My generation were the first to grow up in the shadow of nuclear war, and images of the devastation of the Japanese city Hiroshima were printed on our youthful imaginations.
It’s perhaps understandable, though regrettable, that Hiroshima, destroyed by atomic bomb on August 6th 1945, has always gained attention in precedence over the port-city of Nagaski, which was attacked four days later.
When I was offered to opportunity to attend a conference in Tokyo in 2016, I asked for my return date to be deferred so that I could see something of Japan, and my first priority outside the capital was to travel to Hiroshima, now once again a thriving city with a present-day population of over a million.
The Atomic Bomb Dome [Genbaku Dōmu], which I’ve always wanted to see, is surprisingly modest, a three-storey exhibition hall and office building that survived because it was almost directly below the hypocentre, so that the walls withstood the downward blast. Everyone in the building was, of course, vaporised.
What was a densely populated suburb is now a formally landscaped, very beautiful park, with a river channel running through it. There are more individual memorials than it’s comfortable to take in. I was particularly taken by the Peace Bell, a modernist cupola containing a Japanese bell which you’re invited to ring, and which resonates for well over a minute, proclaiming the hope of peace in the world.
I could hardly get near the Children’s Peace Monument, which commemorates Sadasko Sasaki, a schoolgirl survivor who succumbed to leukaemia, attributed to the bomb, at the age of twelve in 1955. She was convinced that if she made a thousand origami cranes she would be cured. In fact, she carried on making more than a thousand until she was too weak to continue, and the paper crane has become a symbol of the prayer for peace. This and other monuments in the park are constantly embellished with coloured strings of cranes, some of them sent from all over the world.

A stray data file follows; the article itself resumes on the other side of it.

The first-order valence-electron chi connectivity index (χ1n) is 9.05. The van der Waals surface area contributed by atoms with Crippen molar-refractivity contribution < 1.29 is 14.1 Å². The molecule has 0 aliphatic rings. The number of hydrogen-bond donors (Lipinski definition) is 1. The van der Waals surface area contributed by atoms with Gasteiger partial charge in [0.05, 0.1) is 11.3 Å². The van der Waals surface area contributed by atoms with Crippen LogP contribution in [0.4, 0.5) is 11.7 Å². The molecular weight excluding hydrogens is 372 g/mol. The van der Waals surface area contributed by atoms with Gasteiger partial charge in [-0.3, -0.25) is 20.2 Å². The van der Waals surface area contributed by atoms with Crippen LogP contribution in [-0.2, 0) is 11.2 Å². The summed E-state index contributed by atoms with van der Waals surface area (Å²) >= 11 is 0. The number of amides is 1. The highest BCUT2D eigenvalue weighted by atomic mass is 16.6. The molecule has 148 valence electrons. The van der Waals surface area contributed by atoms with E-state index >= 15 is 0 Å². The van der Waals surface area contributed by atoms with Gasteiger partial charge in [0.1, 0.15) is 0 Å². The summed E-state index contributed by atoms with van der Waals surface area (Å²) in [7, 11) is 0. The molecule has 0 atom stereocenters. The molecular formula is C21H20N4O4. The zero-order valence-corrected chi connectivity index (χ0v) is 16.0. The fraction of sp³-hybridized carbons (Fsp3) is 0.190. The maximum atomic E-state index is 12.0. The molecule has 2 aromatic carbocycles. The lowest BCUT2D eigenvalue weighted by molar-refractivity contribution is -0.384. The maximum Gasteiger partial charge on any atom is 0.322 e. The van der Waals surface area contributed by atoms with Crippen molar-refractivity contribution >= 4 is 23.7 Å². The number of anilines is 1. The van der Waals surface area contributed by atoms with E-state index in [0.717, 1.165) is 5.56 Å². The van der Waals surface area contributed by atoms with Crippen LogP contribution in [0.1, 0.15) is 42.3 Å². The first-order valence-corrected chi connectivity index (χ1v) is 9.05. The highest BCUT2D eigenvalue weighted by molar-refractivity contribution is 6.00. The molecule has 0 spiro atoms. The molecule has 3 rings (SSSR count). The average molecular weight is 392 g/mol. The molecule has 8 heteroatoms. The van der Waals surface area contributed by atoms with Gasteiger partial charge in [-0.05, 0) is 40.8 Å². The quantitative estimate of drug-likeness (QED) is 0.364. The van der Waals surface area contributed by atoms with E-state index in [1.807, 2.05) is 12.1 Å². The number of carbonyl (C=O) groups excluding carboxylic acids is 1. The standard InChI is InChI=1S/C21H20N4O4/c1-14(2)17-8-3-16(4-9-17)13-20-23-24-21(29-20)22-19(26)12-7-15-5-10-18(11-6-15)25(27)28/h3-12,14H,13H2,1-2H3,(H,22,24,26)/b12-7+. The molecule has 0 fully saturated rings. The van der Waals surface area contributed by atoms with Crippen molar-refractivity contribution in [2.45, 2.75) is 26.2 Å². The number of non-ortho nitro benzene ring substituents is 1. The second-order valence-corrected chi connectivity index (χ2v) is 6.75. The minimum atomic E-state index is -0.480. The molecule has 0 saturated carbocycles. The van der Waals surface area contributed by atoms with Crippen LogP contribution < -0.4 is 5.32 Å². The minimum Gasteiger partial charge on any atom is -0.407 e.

The Peace Memorial Museum [http://hpmmuseum.jp/?lang=eng] disappointed me, entirely because it was impossibly crowded. The exhibits and the information are, as you would expect, difficult to take in by their nature, but the scrum of school parties and adult tourists, many with children and pushchairs, some taking flash photographs, made me wish I could be there on a rainy November Monday afternoon to appreciate more sensitively the power of the place and the memory of the victims.
I gather the Museum is to be greatly expanded, which might resolve this difficulty. It’s a place that should be openly accessible to present and future generations, comparable to the better-managed 9/11 Memorial and Museum in New York City.